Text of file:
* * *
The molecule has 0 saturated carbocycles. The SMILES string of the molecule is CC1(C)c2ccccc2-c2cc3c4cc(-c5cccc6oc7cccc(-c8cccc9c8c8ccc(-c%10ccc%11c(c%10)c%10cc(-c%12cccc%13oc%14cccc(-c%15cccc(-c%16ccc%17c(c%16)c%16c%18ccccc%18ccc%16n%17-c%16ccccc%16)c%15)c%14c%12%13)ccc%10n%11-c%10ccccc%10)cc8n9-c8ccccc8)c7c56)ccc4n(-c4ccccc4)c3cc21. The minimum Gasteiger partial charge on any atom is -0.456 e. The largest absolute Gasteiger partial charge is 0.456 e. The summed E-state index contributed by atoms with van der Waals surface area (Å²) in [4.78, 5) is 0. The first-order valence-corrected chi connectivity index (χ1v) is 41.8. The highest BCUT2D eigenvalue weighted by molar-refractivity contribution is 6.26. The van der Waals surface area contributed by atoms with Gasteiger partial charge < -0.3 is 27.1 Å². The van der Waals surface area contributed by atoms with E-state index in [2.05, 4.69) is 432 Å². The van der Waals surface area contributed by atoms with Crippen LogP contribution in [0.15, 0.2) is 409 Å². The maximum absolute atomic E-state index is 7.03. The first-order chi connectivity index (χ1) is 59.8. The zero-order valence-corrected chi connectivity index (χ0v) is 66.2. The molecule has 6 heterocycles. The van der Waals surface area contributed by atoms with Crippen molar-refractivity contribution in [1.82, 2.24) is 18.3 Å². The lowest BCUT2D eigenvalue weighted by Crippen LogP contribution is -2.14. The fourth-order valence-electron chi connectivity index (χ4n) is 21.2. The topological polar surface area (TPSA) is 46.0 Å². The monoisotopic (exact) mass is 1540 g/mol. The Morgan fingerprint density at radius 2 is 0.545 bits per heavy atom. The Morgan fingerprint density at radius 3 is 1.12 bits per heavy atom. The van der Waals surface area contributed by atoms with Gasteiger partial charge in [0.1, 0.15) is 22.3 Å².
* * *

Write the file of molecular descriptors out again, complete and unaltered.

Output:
The molecule has 0 saturated carbocycles. The SMILES string of the molecule is CC1(C)c2ccccc2-c2cc3c4cc(-c5cccc6oc7cccc(-c8cccc9c8c8ccc(-c%10ccc%11c(c%10)c%10cc(-c%12cccc%13oc%14cccc(-c%15cccc(-c%16ccc%17c(c%16)c%16c%18ccccc%18ccc%16n%17-c%16ccccc%16)c%15)c%14c%12%13)ccc%10n%11-c%10ccccc%10)cc8n9-c8ccccc8)c7c56)ccc4n(-c4ccccc4)c3cc21. The minimum Gasteiger partial charge on any atom is -0.456 e. The largest absolute Gasteiger partial charge is 0.456 e. The summed E-state index contributed by atoms with van der Waals surface area (Å²) in [4.78, 5) is 0. The first-order valence-corrected chi connectivity index (χ1v) is 41.8. The highest BCUT2D eigenvalue weighted by molar-refractivity contribution is 6.26. The van der Waals surface area contributed by atoms with Gasteiger partial charge < -0.3 is 27.1 Å². The van der Waals surface area contributed by atoms with E-state index in [2.05, 4.69) is 432 Å². The van der Waals surface area contributed by atoms with Crippen LogP contribution in [0.15, 0.2) is 409 Å². The maximum absolute atomic E-state index is 7.03. The first-order chi connectivity index (χ1) is 59.8. The zero-order valence-corrected chi connectivity index (χ0v) is 66.2. The molecule has 6 heterocycles. The van der Waals surface area contributed by atoms with Crippen molar-refractivity contribution in [1.82, 2.24) is 18.3 Å². The lowest BCUT2D eigenvalue weighted by Crippen LogP contribution is -2.14. The fourth-order valence-electron chi connectivity index (χ4n) is 21.2. The topological polar surface area (TPSA) is 46.0 Å². The monoisotopic (exact) mass is 1540 g/mol. The Morgan fingerprint density at radius 2 is 0.545 bits per heavy atom. The Morgan fingerprint density at radius 3 is 1.12 bits per heavy atom. The van der Waals surface area contributed by atoms with Gasteiger partial charge in [0.1, 0.15) is 22.3 Å².